Symantec’s Top 10 List of the Internet’s worst threats

By on September 7, 2009
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As the Internet celebrated its 40th anniversary, Symantec takes a look back at some of the most notorious threats ever seen online: 1. I Love You (2000) – Who wouldn’t open an e-mail with “I Love You” in the subject line? Well, that was the problem. By May 2000, 50 million infections of this worm [...]

As the Internet celebrated its 40th anniversary, Symantec takes a look back at some of the most notorious threats ever seen online:

1. I Love You (2000) – Who wouldn’t open an e-mail with “I Love You” in the subject line? Well, that was the problem. By May 2000, 50 million infections of this worm had been reported. The Pentagon, the CIA, and the British Parliament all had to shut down their e-mail systems in order to purge the threat.

2. Conficker (2009) – The Conficker worm has created a secure, worldwide infrastructure for cybercrime. The worm allows its creators to remotely install software on infected machines. What will that software do? We don’t know. Most likely the worm will be used to create a botnet that will be rented out to criminals who want to send SPAM, steal IDs and direct users to online scams and phishing sites.

3. Melissa (1999) – Melissa was an exotic dancer and David L. Smith was obsessed with her and also with writing viruses. The virus he named after Melissa and released to the world on March 26th, 1999, kicked off a period of high-profile threats that rocked the Internet between 1999 and 2005.

4. Slammer (2003) – This fast-moving worm managed to temporarily bring much of the Internet to its knees in January of 2003. The threat was so aggressive that it was mistaken by some countries to be an organized attack against them.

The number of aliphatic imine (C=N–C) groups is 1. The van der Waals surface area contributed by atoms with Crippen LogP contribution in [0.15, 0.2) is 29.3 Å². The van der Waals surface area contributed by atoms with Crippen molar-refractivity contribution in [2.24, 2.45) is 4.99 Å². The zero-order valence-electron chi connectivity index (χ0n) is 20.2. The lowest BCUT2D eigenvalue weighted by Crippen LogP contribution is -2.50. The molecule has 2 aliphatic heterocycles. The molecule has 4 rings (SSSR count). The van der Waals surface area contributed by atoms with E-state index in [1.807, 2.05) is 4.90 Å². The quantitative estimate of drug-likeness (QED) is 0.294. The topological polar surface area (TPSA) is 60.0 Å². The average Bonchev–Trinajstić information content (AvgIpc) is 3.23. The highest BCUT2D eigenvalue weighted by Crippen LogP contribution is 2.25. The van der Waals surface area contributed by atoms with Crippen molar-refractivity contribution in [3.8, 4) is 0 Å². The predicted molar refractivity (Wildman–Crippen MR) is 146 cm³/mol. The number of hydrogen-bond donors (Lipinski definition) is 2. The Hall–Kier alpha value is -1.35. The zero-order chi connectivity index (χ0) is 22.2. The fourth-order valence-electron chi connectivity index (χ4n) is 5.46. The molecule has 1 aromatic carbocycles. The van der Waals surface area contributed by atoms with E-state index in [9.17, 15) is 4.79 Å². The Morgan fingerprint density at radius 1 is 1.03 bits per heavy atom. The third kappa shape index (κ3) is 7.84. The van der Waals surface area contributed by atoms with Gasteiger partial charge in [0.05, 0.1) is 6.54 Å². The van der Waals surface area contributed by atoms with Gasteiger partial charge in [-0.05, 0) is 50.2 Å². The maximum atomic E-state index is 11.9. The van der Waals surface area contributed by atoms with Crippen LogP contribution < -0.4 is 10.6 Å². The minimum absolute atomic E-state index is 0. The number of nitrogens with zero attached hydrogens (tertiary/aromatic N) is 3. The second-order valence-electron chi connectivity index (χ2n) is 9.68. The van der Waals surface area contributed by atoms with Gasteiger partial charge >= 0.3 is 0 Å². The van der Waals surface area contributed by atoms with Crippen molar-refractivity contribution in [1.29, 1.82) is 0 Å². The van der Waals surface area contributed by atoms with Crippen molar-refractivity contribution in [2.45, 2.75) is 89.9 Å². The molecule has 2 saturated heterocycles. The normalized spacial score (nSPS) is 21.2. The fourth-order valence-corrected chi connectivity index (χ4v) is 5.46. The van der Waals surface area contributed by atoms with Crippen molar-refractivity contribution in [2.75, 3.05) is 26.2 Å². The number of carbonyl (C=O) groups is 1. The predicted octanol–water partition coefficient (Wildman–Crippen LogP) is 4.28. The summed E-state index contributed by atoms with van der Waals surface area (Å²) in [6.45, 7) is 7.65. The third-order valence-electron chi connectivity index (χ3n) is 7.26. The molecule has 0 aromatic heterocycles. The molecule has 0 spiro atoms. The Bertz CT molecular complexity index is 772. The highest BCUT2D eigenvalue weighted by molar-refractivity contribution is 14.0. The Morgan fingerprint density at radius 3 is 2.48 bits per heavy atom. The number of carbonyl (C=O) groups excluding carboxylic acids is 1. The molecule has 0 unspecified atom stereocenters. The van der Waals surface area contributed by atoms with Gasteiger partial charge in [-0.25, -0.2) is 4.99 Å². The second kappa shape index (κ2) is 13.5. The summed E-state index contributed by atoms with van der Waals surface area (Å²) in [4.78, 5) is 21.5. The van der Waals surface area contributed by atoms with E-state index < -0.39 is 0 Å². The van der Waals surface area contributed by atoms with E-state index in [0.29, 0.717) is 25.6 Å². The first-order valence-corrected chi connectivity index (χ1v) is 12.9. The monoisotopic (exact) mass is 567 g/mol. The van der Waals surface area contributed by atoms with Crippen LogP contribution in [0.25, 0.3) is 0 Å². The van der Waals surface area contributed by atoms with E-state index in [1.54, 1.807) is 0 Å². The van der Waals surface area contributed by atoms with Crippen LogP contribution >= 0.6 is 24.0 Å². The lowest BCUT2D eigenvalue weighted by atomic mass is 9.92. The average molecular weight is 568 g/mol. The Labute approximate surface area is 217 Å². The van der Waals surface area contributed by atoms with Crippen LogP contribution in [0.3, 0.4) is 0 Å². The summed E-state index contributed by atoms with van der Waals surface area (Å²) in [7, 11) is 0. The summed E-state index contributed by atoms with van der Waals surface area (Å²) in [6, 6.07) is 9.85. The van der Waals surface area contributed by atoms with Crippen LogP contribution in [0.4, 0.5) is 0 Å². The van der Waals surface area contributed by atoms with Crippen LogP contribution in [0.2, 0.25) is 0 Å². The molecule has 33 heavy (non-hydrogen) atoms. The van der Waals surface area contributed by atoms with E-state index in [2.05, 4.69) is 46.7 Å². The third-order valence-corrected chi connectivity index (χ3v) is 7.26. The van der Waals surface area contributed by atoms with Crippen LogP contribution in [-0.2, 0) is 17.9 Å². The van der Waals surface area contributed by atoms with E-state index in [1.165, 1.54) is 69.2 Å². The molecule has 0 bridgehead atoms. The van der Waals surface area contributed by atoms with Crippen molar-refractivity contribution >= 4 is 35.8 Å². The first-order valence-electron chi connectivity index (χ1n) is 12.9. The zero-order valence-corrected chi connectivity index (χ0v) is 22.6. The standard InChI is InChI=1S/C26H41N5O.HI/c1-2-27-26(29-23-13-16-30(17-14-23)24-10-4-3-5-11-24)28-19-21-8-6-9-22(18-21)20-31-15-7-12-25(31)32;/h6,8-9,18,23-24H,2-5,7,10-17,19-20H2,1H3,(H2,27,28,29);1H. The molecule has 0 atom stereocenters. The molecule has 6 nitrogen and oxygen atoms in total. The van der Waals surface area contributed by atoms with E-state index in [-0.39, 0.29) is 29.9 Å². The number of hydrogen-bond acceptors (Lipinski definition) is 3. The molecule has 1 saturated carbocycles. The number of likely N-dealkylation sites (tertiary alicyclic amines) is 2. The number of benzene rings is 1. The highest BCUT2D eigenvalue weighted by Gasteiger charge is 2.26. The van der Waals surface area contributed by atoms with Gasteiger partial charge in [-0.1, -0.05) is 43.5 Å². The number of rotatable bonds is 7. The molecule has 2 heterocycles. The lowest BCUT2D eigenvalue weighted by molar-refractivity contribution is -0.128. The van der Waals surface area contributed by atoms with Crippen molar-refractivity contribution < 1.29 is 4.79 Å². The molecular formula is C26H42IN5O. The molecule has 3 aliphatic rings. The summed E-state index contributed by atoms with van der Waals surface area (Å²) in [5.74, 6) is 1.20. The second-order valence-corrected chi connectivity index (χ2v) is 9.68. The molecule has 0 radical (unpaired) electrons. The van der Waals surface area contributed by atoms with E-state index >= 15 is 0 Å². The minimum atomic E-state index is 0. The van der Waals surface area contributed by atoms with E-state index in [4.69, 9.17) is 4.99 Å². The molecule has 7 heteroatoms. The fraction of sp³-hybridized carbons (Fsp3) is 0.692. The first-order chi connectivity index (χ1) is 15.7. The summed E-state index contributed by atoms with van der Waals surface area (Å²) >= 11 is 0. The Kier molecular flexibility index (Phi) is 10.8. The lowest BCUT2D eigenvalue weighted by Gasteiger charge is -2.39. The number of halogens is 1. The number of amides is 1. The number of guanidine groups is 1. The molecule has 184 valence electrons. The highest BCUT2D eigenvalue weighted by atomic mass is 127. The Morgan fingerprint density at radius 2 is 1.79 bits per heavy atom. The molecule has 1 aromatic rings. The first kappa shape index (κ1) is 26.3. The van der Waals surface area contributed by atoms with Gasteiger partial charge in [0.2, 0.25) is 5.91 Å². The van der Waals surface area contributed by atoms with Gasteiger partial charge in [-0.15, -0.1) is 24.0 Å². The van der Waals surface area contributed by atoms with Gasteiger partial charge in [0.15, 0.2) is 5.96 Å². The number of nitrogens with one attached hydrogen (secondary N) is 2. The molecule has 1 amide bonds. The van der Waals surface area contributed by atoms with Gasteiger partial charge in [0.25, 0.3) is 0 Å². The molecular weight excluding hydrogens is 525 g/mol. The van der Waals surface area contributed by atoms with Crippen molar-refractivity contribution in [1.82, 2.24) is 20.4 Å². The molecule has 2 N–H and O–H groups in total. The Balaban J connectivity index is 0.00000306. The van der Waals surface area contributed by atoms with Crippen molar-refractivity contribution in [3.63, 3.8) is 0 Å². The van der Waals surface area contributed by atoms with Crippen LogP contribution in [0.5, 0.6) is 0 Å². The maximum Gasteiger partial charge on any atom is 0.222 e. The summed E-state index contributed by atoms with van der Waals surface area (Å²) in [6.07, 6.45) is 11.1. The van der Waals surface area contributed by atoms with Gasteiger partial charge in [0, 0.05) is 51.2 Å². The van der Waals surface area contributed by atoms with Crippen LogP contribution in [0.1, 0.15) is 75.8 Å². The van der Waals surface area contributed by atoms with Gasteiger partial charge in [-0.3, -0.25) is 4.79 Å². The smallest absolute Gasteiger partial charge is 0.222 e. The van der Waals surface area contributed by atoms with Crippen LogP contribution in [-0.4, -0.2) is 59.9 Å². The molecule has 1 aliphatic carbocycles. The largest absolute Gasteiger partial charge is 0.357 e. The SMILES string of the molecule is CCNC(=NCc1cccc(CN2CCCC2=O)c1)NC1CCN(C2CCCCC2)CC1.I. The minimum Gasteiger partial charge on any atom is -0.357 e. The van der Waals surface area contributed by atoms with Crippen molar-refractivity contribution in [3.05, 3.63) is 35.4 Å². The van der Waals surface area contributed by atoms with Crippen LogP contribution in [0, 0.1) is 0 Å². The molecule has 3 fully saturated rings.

5. Nimda (2001) – A mass-mailing worm that uses multiple methods to spread itself, within 22 minutes, Nimda became the Internet’s most widespread worm. The name of the virus came from the reversed spelling of “admin.”

6. Code Red (2001) – Websites affected by the Code Red worm were defaced by the phrase “Hacked By Chinese!” At its peak, the number of infected hosts reached 359,000.

7. Blaster (2003) – Blaster is a worm that triggered a payload that launched a denial of service attack against windowsupdate.com, which included the message, “billy gates why do you make this possible? Stop making money and fix your software!!”

8. Sasser (2004) – This nasty worm spread by exploiting a vulnerable network port, meaning that it could spread without user intervention. Sasser wreaked havoc on everything from The British Coast Guard to Delta Airlines, which had to cancel some flights after its computers became infected.

9. Storm (2007) – Poor Microsoft, always the popular target. Like Blaster and others before, this worm’s payload performed a denial-of-service attack on www.microsoft.com. During Symantec’s tests an infected machine was observed sending a burst of almost 1,800 emails in a five-minute period.

10. Morris (1988) – An oldie but a goodie; without Morris the current threat “superstars” wouldn’t exist. The Morris worm (or Internet worm) was created with innocent intentions. Robert Morris claims that he wrote the worm in an effort to gauge the size of the Internet. Unfortunately, the worm contained an error that caused it to infect computers multiple times, creating a denial of service.


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Abbas Jaffar Ali is the founder of tbreak.com and a blogger, geek and self-declared tech pundit who can't stop talking about technology. Find him on twitter as @ajaffarali

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